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In 1999 Diana and myself bought this 30’s semi-detached 3 – bedroom house to be our home together with Diana’s three children Richard, Abigail and Oliver.
We intended to extend the house to be big enough for a growing family and wanted, in the process, to incorporate as many energy saving features as we could afford at the time.
We also wanted to create a good working space to the rear for doing all sorts of craft work – Diana for example is a keen dress-maker, and the conservatory is a great light space in which to work.
When we purchased our home we were aware that the house already had cavity wall insulation (polystyrene beads) and all the existing windows were double glazed. Unfortunately we became aware they were very thermally inefficient, acting like “cold radiators” and they had aluminium frames that leaked heat.
In early 2000 we submitted our plans for Planning approval to turn our home into a spacious house that would be plenty of space for our needs together with our growing family. We were attracted to the property because of the potential offered by the south facing aspect, and space to the side of the house that would allow extension sideways to create the extra space we were wanting.
Following approval we then set about raising the necessary finance – and because we were keen to support ethical finance and wanted to incorporate several ‘eco-features’ into the extension we were able to have a mortgage approved with the Ecology Building Society.
In drawing up the plans we had hoped to incorporate solar photovoltaic panels in the roof (which required a re-tile job) as part of the re-roofing, as well as including solar thermal panels which were manufactured by a local (Chester based) company, ‘Solartwin’. Unfortunately at the time, because there was no financial support to install renewable energy measures into domestic properties we had to forgo the electric part and just have two solar thermal panels – these dramatically reduced our energy demand for hot water.
In November 2000 work started and by the following November we had a five bedroom house – together with an energy efficient conservatory to the rear and extended kitchen and utility room. The total volume of the house was almost doubled to provide a suitable space for us all to live comfortably.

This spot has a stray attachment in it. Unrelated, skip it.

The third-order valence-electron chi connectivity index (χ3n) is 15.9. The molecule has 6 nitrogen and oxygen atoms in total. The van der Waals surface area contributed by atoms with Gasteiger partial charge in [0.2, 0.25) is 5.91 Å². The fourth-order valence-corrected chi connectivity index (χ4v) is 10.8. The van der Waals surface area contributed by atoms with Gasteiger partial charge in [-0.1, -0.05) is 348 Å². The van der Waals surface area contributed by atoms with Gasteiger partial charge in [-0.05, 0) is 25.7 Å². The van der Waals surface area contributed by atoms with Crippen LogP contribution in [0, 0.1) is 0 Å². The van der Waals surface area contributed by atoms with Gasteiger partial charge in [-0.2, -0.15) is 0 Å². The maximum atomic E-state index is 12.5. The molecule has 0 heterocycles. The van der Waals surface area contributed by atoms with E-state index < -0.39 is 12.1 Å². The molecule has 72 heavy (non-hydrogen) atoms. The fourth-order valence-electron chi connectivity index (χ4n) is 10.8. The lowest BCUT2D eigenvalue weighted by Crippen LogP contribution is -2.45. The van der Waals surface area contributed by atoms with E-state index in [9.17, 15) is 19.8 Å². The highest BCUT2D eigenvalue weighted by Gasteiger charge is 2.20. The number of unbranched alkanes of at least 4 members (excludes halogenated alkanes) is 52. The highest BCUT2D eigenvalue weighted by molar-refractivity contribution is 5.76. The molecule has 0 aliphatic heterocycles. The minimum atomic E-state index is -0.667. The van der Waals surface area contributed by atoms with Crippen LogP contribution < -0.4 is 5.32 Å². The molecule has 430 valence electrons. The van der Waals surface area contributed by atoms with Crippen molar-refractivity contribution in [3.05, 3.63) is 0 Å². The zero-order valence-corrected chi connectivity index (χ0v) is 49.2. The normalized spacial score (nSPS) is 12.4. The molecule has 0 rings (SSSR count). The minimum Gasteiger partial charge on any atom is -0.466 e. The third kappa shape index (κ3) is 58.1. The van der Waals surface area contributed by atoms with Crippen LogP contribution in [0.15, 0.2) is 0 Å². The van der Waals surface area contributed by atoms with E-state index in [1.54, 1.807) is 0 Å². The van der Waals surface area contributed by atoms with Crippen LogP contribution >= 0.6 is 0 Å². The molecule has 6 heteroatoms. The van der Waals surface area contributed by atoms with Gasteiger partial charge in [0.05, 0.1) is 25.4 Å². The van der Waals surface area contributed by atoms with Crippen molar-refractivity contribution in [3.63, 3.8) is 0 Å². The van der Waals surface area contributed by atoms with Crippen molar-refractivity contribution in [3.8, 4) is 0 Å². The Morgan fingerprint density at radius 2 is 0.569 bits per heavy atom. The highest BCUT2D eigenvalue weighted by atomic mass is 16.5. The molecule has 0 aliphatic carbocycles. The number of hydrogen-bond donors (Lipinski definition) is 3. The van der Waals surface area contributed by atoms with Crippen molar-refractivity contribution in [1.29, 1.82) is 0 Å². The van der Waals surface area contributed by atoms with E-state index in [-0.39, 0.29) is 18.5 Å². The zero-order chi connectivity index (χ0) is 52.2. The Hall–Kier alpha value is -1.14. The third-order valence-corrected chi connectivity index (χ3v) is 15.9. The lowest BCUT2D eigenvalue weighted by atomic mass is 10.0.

All glazing was energy efficient argon gas filled double gazing utilising Wooden FSC certified frames and we could afford to renew a few of the original windows which were aluminium framed and thermally very inefficient.
After the first year we were pleasantly surprised to find our total energy bill (Gas and electricity) was slightly less than the previous smaller home, despite almost doubling its size!
The refurbishment has meant that we now have a comfortable home which has been enlarged to suit our needs, yet uses the same or slightly less total energy than the original house we bought.
We have also discovered, that since our house has a relatively public position, that the solar panels (both thermal and Pv) have generated lots of interest from people curious to know how it works and whether it is a good investment.
Solar thermal panels mean that in the summer we have virtually all the hot water we need without using gas to heat it.
Recently installed a 5Kw wood burner for the kitchen area. This means that we can burn locally grown wood whenever we are just using the kitchen area – whether for cooking, craft work, dressmaking or reading… without heating the rest if the house.
Updated on 24/02/2013
The cavity wall insulation in our house was carried out in two phases….
The first was commissioned by the previous owner of the 3 bed semi we bought over 14 years ago – I believe the insulation was put in a number of years previous to that…..
This insulation was polystyrene beads which at the time was probably one of the most effective ways of doing cavity wall insulation… It still works fine, although I would guess over the years it has settled quite a bit …… no problems with damp ingress and the original walls have little heat loss.. I still get a few beads roll out when I drill a hole in the wall for shelving etc!!!
We extended our home in 2000 to a 5 bed semi and as the new walls were built the local builder who carried out the work utilised mineral wool batts in the cavity, taking care to keep clear of the damp course …. this still works fine and again, no problems of damp course bridging or of damp ingress…..